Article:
"The doors are big slabs of rock hung on hinges you can't see. A big rock bar lets down across them. I tried to lift up the bars and couldn't move them. I fooled around trying to get the doors open."
White fumbled with the door for about an hour until he finally came across a small latch on the door bar allowing it to swing up.
"Those people knew about counter-weights and all those great big rock doors with their barlocks-- they must weigh hundreds of tons--are all balanced so you can move them with your little finger, if you find the right place," explained White.
Inside the treasure room they found gold bars and precious stones. The gold bars were stacked like bricks against the walls while the jewels were in bins that had been cut into the walls.
"There was so much gold and jewelry in that place that the people there had stone wheelbarrows to move the treasure around, " said White.
"Wheelbarrows?" Jack asked. "Wheelbarrows a million years old?"
Thomason chipped in that they didn't know how old the wheelbarrows were but they were indeed there.
"Stone wheelbarrows," Jack responded in amazement. "Those dead men must have been very powerful men. Only very strong men could push around a stone wheelbarrow loaded with gold bars. Those wheelbarrows must of weighed a ton without a load in them."
Thomason and White agreed that they were impossibly heavy but White was quite sure how they were able to move them. He believed that the wheelbarrows were balanced, just like the heavy rock slab doors, that even a small child could have moved these wheelbarrows.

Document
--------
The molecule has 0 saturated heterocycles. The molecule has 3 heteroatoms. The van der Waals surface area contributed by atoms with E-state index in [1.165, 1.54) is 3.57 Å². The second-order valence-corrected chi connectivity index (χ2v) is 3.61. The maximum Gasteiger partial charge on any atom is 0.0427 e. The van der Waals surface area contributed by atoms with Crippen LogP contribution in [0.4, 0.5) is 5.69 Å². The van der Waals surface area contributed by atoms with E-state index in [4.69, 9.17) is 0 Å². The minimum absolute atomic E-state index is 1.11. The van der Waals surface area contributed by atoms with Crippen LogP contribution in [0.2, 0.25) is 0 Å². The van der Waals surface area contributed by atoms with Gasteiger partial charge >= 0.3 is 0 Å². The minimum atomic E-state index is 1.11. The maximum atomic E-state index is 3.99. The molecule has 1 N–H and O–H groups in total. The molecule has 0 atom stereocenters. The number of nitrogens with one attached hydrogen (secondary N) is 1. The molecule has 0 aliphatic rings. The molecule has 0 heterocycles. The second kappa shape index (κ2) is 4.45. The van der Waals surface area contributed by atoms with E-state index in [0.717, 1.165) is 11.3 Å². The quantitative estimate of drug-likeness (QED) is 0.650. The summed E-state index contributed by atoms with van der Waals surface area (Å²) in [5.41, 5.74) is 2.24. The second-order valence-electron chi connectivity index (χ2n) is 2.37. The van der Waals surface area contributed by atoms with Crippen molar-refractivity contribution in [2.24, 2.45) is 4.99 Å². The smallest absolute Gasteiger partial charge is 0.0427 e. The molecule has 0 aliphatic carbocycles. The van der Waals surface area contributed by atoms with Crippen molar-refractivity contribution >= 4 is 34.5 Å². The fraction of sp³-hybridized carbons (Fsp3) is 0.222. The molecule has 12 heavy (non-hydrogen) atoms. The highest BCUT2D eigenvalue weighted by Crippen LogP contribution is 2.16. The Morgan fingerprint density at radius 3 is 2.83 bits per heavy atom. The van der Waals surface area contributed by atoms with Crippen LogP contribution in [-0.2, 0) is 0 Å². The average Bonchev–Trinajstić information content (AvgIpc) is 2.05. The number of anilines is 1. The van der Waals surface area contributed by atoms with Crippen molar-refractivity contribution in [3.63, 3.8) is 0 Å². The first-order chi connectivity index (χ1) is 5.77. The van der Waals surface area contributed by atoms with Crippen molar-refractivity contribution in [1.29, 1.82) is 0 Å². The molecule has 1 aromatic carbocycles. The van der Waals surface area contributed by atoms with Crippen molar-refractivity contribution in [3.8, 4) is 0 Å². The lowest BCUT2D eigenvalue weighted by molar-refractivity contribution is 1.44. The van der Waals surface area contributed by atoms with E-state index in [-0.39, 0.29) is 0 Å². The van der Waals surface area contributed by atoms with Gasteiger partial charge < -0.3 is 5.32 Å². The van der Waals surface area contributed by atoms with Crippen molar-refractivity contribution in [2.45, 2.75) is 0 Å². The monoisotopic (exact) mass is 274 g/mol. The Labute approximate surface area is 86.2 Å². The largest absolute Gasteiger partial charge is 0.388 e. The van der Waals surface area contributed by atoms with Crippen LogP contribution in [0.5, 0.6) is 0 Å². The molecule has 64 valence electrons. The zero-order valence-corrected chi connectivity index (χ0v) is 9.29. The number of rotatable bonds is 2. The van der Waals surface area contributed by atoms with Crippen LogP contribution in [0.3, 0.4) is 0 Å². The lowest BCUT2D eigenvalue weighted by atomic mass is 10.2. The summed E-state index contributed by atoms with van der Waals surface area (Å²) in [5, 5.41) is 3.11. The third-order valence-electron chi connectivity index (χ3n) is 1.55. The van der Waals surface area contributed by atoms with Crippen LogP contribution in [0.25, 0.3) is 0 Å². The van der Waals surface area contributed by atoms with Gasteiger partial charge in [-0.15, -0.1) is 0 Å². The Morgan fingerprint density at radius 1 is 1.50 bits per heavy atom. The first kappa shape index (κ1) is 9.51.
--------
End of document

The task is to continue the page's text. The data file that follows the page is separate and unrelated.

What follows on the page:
"Instead of having the wheel out in the front so that a man has to pick up all the weight with his back, these wise old people put the wheel almost in the middle and arranged the leverage of the shafts so that a child could put in a balanced load and wheel the barrow around."
Jack, unsure if he could handle much more, left the table, spit his chew out the door and offered up some coffee to the group. Bill stared at Thomason and White for a bit and finally asked them how many times they had been in that tunnel of gold.
"I've been in there three times," said White. "That's counting the first time I fell in. Fred's been in there twice; and my wife went part way in the last time we was in."
Mrs. White assured Jack and Bill that she too thought the men's story about a hidden city of gold was pure imagination. That was until she went in.
"I thought my husband was romancing when he came home and told me about what he found in the mountains. He always was a romancer. One of the reasons I married him was because he was such a romancer. I was sure he was just romancing about this city he said he'd found. I didn't believe it until they took me into it. It's a little hard to believe, don't you think?"
Bill agreed and asked the men if they had ever taken anything out of the cave.
"Twice," said Thomason.
In two of the trips, Thomason and White had filled their pockets with gems and each carried out one gold bar. The first time they left their loot with a friend while they fetched a government official to prove their story. But when they had returned, their friend was gone, along with their treasure.
In the second trip, they decided to bury the treasure close to the shaft entrance before bringing some university officials and experts from the Southwest Museum to verify their discovery. When they returned, a violent storm had swept through the region while they were gone, burying the location of the shaft entrance. They have been unable to find it since.
"An now you can't get into your treasure tunnel. It's lost again. That's sure too bad," said Bill.
But Thomason and White were grinning from ear to ear because Jack and Bill had forgotten one important point.
Next article: The existence of the city of gold and Death Valley Scotty collide.